*L'Esprit d'Association dans tous les Interêts de la Communauté : par Le Comte Alexandre de la Borde. vol.ii. p.

202204.

Mr. Duncan, “ Collections," p. 60, brings conclusive evidence, that charitable establishments for the relief of indigence existed in the fourth century. We learn from Mosheim, (vol. ii. p. 417,) that the doctrine of purgatory was not introduced into the Church until the close of the tenth century.Thomassin or Tomassin (Louis) “Vetus et Nova Ecclesiæ Disciplina, in tres tomos distributa.” Parisiis, 1688 : “De tuitione viduis, orphanis ab Episcopo impendenda quinque prioribus sæculis," lib. ii. 517—585.

These institutions, like all other human institutions, degenerated into abuse as they increased in riches ; but the tyrants, whether kings or republicans, who overthrew them, would have overlooked their corruptions, had they not been tempted by their wealth. But while the revenues were administered with discretion, their vices were at least concealed; the tribute of external homage was paid to virtue and religion ; and the Benedictine, who maintained decent hospitality in the mitred abbey, and the Franciscan, who begged the offal which fell from the rich man's table to feed the miserable lazar who laid at his door, supplied a link in the chain of benevolence, which seems now wanting in those states which have provided no substitute from their own funds. All nations and all religions experience the succour and the hospitality of the Monks of St. Bernard.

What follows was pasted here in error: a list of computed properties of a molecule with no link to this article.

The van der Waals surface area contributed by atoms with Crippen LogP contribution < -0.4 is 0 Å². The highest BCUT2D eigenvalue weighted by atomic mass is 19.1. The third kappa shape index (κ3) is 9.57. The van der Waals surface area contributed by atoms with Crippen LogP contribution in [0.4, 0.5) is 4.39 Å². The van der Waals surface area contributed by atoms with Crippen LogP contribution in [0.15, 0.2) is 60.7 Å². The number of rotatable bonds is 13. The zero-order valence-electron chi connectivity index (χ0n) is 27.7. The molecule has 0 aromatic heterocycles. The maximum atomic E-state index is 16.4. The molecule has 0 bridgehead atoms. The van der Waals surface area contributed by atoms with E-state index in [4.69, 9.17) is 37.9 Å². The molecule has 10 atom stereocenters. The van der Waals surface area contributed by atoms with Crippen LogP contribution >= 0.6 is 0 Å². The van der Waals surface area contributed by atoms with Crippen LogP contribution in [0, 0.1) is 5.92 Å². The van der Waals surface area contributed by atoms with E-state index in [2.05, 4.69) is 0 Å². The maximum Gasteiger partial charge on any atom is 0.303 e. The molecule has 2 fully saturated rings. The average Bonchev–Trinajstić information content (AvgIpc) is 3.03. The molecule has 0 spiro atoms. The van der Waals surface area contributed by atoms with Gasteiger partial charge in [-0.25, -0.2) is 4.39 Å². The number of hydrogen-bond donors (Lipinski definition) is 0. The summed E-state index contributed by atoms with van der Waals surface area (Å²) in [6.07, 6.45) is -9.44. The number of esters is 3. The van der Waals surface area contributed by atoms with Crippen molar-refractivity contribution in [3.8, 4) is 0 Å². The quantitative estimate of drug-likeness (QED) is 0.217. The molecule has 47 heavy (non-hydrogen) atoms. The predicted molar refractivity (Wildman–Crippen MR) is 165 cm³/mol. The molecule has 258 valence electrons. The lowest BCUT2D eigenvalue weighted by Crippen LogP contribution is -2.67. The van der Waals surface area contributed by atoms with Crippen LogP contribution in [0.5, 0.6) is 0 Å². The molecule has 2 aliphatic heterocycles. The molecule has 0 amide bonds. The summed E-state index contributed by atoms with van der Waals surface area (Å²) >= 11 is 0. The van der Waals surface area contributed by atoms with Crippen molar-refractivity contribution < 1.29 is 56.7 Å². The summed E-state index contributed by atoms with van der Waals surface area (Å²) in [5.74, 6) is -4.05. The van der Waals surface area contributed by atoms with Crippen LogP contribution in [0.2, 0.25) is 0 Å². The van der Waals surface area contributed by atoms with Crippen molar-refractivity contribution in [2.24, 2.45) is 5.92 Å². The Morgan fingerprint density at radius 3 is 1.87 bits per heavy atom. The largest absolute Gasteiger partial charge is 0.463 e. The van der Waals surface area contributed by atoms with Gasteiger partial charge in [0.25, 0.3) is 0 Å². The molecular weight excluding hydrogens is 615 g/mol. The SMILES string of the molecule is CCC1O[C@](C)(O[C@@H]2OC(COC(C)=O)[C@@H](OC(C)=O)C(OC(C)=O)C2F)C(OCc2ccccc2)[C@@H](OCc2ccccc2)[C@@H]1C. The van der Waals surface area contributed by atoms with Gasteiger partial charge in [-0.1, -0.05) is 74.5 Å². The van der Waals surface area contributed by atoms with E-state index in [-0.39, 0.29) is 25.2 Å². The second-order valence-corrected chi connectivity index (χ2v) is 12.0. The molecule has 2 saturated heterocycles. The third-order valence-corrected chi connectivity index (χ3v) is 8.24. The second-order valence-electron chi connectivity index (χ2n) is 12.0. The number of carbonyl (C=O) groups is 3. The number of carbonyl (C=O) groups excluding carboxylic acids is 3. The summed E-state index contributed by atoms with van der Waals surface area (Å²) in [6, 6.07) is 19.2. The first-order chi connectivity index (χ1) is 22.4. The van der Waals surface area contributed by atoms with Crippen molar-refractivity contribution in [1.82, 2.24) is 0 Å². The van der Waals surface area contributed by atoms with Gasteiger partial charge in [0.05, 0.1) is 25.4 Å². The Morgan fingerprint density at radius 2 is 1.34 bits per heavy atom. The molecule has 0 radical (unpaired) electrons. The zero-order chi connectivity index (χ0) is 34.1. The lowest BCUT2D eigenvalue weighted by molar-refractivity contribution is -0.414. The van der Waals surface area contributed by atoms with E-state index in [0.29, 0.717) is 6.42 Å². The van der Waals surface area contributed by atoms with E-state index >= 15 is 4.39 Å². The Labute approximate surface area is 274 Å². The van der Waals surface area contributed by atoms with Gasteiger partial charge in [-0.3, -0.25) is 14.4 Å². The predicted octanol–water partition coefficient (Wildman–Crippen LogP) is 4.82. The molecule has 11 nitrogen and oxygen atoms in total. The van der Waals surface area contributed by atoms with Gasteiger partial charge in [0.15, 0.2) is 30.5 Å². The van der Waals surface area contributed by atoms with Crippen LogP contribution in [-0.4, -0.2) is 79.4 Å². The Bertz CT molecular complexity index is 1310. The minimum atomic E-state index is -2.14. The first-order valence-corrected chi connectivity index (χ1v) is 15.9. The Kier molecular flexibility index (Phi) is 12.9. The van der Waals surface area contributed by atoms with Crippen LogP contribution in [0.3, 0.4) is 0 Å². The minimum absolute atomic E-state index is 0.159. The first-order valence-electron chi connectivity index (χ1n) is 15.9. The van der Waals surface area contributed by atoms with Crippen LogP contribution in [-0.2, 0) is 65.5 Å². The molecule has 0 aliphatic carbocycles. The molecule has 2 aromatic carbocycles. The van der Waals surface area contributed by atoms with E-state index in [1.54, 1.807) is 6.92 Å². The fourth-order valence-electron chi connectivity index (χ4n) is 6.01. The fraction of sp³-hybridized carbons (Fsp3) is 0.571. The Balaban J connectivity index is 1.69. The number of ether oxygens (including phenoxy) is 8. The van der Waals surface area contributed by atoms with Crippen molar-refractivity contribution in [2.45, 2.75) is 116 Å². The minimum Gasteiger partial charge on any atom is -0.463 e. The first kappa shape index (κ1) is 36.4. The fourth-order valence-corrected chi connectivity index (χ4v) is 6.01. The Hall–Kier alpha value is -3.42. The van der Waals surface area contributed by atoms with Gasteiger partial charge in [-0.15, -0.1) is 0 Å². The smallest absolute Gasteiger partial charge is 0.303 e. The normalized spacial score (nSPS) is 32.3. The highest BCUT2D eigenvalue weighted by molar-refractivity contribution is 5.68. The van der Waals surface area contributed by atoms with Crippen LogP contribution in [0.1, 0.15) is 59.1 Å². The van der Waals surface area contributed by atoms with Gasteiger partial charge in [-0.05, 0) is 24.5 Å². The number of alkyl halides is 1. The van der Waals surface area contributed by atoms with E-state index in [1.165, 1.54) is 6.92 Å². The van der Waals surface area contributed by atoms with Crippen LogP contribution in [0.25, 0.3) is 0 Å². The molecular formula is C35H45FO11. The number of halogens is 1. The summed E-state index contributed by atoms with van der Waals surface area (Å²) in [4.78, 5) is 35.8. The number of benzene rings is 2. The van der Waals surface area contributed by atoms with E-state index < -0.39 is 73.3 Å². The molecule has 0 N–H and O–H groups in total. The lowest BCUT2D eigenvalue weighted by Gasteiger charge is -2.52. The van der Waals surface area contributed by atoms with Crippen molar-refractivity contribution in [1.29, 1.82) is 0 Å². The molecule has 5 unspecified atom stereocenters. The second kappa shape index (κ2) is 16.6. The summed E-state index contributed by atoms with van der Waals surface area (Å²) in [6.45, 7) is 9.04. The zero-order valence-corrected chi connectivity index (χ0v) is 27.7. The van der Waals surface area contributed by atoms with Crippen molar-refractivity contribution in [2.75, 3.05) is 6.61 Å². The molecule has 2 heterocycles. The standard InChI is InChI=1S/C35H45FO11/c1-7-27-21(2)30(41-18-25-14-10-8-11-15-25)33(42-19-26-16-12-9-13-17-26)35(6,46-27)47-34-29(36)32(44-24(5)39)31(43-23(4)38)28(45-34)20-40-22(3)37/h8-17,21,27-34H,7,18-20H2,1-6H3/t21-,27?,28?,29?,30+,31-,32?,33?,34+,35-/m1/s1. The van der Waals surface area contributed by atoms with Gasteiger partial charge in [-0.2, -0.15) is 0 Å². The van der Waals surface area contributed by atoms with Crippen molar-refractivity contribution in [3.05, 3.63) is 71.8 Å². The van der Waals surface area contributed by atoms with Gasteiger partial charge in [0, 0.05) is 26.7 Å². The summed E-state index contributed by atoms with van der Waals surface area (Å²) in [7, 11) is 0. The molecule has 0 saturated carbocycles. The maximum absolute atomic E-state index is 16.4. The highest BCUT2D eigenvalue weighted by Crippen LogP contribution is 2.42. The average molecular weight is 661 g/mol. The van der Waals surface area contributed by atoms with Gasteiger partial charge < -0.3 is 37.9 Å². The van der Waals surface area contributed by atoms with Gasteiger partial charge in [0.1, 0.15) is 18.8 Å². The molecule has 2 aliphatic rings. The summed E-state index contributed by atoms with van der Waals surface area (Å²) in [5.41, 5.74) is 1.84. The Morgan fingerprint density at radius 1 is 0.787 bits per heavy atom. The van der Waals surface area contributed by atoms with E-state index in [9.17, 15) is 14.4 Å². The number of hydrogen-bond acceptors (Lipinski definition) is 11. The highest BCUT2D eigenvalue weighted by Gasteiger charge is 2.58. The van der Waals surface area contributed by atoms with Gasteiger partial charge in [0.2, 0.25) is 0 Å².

*" Quels secours derobés à les malheureux qui, errant autour les debris de ces pieux asiles, se souviennent en versant des larmes, qu'il fut un tems ou ils pouvaient y demander comme une dette au nom du Ciel un soulagement à leur infortune.". Bernardi sur la Legislation Française, page 127.

“ Monastic establishments have diffused in the equinoxial part of the New World as in the North of Europe, the first germs of social life. They still form a vast zone around the European possessions; and whatever abuses may have crept into institutions where all power is confounded in one, they would be with difficulty replaced by others, which, without producing more serious inconveniences, would be as little chargeable and as well adapted to the silent phlegm of the natives. . . . In both Americas the missionaries arrive every where first, because they find facilities which are wanting to every other traveller." Humboldt's Personal Narrative, vol. v. p. 579.